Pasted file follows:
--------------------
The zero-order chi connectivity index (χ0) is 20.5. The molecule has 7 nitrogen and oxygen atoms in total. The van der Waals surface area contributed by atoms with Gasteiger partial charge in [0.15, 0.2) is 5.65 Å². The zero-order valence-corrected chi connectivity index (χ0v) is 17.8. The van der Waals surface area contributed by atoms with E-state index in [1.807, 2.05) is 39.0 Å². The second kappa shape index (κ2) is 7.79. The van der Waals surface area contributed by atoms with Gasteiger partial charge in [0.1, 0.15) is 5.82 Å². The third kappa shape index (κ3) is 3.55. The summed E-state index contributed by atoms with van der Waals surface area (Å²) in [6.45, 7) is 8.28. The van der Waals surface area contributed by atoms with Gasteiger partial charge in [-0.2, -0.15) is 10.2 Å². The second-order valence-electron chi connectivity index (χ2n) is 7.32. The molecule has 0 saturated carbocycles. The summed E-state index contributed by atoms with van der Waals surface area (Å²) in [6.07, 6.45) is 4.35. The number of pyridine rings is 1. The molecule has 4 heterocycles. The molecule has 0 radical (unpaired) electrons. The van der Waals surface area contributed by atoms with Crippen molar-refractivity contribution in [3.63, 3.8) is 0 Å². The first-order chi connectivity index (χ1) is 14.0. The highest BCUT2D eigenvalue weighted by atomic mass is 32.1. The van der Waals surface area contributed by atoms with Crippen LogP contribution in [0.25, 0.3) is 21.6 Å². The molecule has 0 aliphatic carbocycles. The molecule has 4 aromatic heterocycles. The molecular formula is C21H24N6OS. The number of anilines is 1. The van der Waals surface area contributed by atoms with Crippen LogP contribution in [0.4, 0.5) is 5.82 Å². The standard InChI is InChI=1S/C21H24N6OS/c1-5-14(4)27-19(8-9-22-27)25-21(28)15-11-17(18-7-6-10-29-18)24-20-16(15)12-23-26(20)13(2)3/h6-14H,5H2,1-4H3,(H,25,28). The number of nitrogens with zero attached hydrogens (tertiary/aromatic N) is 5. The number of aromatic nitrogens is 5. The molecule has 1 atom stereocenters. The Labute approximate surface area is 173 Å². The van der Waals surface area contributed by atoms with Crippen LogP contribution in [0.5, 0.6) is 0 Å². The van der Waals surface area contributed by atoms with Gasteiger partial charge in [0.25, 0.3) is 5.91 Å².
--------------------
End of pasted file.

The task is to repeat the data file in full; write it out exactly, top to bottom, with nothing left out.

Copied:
The zero-order chi connectivity index (χ0) is 20.5. The molecule has 7 nitrogen and oxygen atoms in total. The van der Waals surface area contributed by atoms with Gasteiger partial charge in [0.15, 0.2) is 5.65 Å². The zero-order valence-corrected chi connectivity index (χ0v) is 17.8. The van der Waals surface area contributed by atoms with E-state index in [1.807, 2.05) is 39.0 Å². The second kappa shape index (κ2) is 7.79. The van der Waals surface area contributed by atoms with Gasteiger partial charge in [0.1, 0.15) is 5.82 Å². The third kappa shape index (κ3) is 3.55. The summed E-state index contributed by atoms with van der Waals surface area (Å²) in [6.45, 7) is 8.28. The van der Waals surface area contributed by atoms with Gasteiger partial charge in [-0.2, -0.15) is 10.2 Å². The second-order valence-electron chi connectivity index (χ2n) is 7.32. The molecule has 0 saturated carbocycles. The summed E-state index contributed by atoms with van der Waals surface area (Å²) in [6.07, 6.45) is 4.35. The number of pyridine rings is 1. The molecule has 4 heterocycles. The molecule has 0 radical (unpaired) electrons. The van der Waals surface area contributed by atoms with Crippen molar-refractivity contribution in [3.63, 3.8) is 0 Å². The first-order chi connectivity index (χ1) is 14.0. The highest BCUT2D eigenvalue weighted by atomic mass is 32.1. The van der Waals surface area contributed by atoms with Crippen LogP contribution in [0.25, 0.3) is 21.6 Å². The molecule has 0 aliphatic carbocycles. The molecule has 4 aromatic heterocycles. The molecular formula is C21H24N6OS. The number of anilines is 1. The van der Waals surface area contributed by atoms with Crippen LogP contribution in [0.4, 0.5) is 5.82 Å². The standard InChI is InChI=1S/C21H24N6OS/c1-5-14(4)27-19(8-9-22-27)25-21(28)15-11-17(18-7-6-10-29-18)24-20-16(15)12-23-26(20)13(2)3/h6-14H,5H2,1-4H3,(H,25,28). The number of nitrogens with zero attached hydrogens (tertiary/aromatic N) is 5. The number of aromatic nitrogens is 5. The molecule has 1 atom stereocenters. The Labute approximate surface area is 173 Å². The van der Waals surface area contributed by atoms with Crippen LogP contribution in [0.5, 0.6) is 0 Å². The van der Waals surface area contributed by atoms with Gasteiger partial charge in [0.25, 0.3) is 5.91 Å².